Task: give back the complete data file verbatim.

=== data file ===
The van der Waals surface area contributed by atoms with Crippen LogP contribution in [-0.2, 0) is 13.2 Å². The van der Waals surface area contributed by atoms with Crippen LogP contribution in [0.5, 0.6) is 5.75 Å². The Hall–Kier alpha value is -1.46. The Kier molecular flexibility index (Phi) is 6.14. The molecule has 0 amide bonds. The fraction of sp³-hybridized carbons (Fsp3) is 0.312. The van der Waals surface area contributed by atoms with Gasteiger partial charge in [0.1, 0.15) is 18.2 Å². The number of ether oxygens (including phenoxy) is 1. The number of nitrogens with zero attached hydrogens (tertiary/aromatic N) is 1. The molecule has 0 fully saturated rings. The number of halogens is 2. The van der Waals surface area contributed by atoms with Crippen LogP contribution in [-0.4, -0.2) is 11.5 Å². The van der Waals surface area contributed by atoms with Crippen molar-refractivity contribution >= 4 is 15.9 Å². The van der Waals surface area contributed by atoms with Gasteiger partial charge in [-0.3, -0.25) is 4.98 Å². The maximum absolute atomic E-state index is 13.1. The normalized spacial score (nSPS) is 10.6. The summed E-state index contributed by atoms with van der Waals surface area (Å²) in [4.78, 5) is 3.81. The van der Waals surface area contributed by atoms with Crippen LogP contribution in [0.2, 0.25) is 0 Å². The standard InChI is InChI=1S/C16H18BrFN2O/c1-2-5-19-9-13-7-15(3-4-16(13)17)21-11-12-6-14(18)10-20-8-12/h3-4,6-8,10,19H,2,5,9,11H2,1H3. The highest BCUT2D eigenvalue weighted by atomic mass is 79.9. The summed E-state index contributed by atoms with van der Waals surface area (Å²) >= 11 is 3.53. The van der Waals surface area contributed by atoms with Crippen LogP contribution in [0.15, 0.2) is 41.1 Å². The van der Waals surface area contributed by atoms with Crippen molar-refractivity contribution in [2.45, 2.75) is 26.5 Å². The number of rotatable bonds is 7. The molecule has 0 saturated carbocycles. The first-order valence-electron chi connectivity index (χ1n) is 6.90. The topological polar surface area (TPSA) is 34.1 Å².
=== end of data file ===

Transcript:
The van der Waals surface area contributed by atoms with Crippen LogP contribution in [-0.2, 0) is 13.2 Å². The van der Waals surface area contributed by atoms with Crippen LogP contribution in [0.5, 0.6) is 5.75 Å². The Hall–Kier alpha value is -1.46. The Kier molecular flexibility index (Phi) is 6.14. The molecule has 0 amide bonds. The fraction of sp³-hybridized carbons (Fsp3) is 0.312. The van der Waals surface area contributed by atoms with Gasteiger partial charge in [0.1, 0.15) is 18.2 Å². The number of ether oxygens (including phenoxy) is 1. The number of nitrogens with zero attached hydrogens (tertiary/aromatic N) is 1. The molecule has 0 fully saturated rings. The number of halogens is 2. The van der Waals surface area contributed by atoms with Crippen LogP contribution in [-0.4, -0.2) is 11.5 Å². The van der Waals surface area contributed by atoms with Crippen molar-refractivity contribution >= 4 is 15.9 Å². The van der Waals surface area contributed by atoms with Gasteiger partial charge in [-0.3, -0.25) is 4.98 Å². The maximum absolute atomic E-state index is 13.1. The normalized spacial score (nSPS) is 10.6. The summed E-state index contributed by atoms with van der Waals surface area (Å²) in [4.78, 5) is 3.81. The van der Waals surface area contributed by atoms with Crippen LogP contribution in [0.2, 0.25) is 0 Å². The standard InChI is InChI=1S/C16H18BrFN2O/c1-2-5-19-9-13-7-15(3-4-16(13)17)21-11-12-6-14(18)10-20-8-12/h3-4,6-8,10,19H,2,5,9,11H2,1H3. The highest BCUT2D eigenvalue weighted by atomic mass is 79.9. The summed E-state index contributed by atoms with van der Waals surface area (Å²) >= 11 is 3.53. The van der Waals surface area contributed by atoms with Crippen LogP contribution in [0.15, 0.2) is 41.1 Å². The van der Waals surface area contributed by atoms with Crippen molar-refractivity contribution in [2.45, 2.75) is 26.5 Å². The number of rotatable bonds is 7. The molecule has 0 saturated carbocycles. The first-order valence-electron chi connectivity index (χ1n) is 6.90. The topological polar surface area (TPSA) is 34.1 Å².